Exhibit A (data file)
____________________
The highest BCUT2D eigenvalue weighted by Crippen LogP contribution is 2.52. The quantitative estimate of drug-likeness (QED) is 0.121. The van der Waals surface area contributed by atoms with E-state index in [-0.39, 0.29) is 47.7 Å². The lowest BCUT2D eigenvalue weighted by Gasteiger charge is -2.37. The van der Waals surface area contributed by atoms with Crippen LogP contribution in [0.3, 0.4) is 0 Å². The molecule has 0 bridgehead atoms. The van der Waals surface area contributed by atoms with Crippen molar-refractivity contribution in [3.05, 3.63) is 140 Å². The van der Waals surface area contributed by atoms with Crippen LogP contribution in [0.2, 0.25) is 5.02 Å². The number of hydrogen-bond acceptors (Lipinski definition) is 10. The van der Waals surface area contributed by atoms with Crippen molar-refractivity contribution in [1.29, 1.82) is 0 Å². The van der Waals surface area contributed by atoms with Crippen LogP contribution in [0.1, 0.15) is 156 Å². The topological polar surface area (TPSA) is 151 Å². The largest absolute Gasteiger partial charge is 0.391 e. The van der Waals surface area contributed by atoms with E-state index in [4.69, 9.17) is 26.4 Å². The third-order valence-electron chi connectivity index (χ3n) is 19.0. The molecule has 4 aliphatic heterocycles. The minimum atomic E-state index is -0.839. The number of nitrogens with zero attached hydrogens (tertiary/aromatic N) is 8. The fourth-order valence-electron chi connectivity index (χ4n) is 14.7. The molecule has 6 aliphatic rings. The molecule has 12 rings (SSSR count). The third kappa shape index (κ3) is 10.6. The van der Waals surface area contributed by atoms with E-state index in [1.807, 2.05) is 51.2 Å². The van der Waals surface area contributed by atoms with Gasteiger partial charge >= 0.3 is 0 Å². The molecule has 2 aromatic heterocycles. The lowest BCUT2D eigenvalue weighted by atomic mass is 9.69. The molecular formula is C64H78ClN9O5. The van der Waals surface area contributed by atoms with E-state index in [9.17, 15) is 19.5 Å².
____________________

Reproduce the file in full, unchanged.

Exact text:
The highest BCUT2D eigenvalue weighted by Crippen LogP contribution is 2.52. The quantitative estimate of drug-likeness (QED) is 0.121. The van der Waals surface area contributed by atoms with E-state index in [-0.39, 0.29) is 47.7 Å². The lowest BCUT2D eigenvalue weighted by Gasteiger charge is -2.37. The van der Waals surface area contributed by atoms with Crippen LogP contribution in [0.3, 0.4) is 0 Å². The molecule has 0 bridgehead atoms. The van der Waals surface area contributed by atoms with Crippen molar-refractivity contribution in [3.05, 3.63) is 140 Å². The van der Waals surface area contributed by atoms with Crippen LogP contribution in [0.2, 0.25) is 5.02 Å². The number of hydrogen-bond acceptors (Lipinski definition) is 10. The van der Waals surface area contributed by atoms with Crippen molar-refractivity contribution in [1.29, 1.82) is 0 Å². The van der Waals surface area contributed by atoms with Crippen LogP contribution in [0.1, 0.15) is 156 Å². The topological polar surface area (TPSA) is 151 Å². The largest absolute Gasteiger partial charge is 0.391 e. The van der Waals surface area contributed by atoms with E-state index in [4.69, 9.17) is 26.4 Å². The third-order valence-electron chi connectivity index (χ3n) is 19.0. The molecule has 4 aliphatic heterocycles. The minimum atomic E-state index is -0.839. The number of nitrogens with zero attached hydrogens (tertiary/aromatic N) is 8. The fourth-order valence-electron chi connectivity index (χ4n) is 14.7. The molecule has 6 aliphatic rings. The molecule has 12 rings (SSSR count). The third kappa shape index (κ3) is 10.6. The van der Waals surface area contributed by atoms with E-state index in [1.807, 2.05) is 51.2 Å². The van der Waals surface area contributed by atoms with Gasteiger partial charge >= 0.3 is 0 Å². The molecule has 2 aromatic heterocycles. The lowest BCUT2D eigenvalue weighted by atomic mass is 9.69. The molecular formula is C64H78ClN9O5. The van der Waals surface area contributed by atoms with E-state index in [9.17, 15) is 19.5 Å².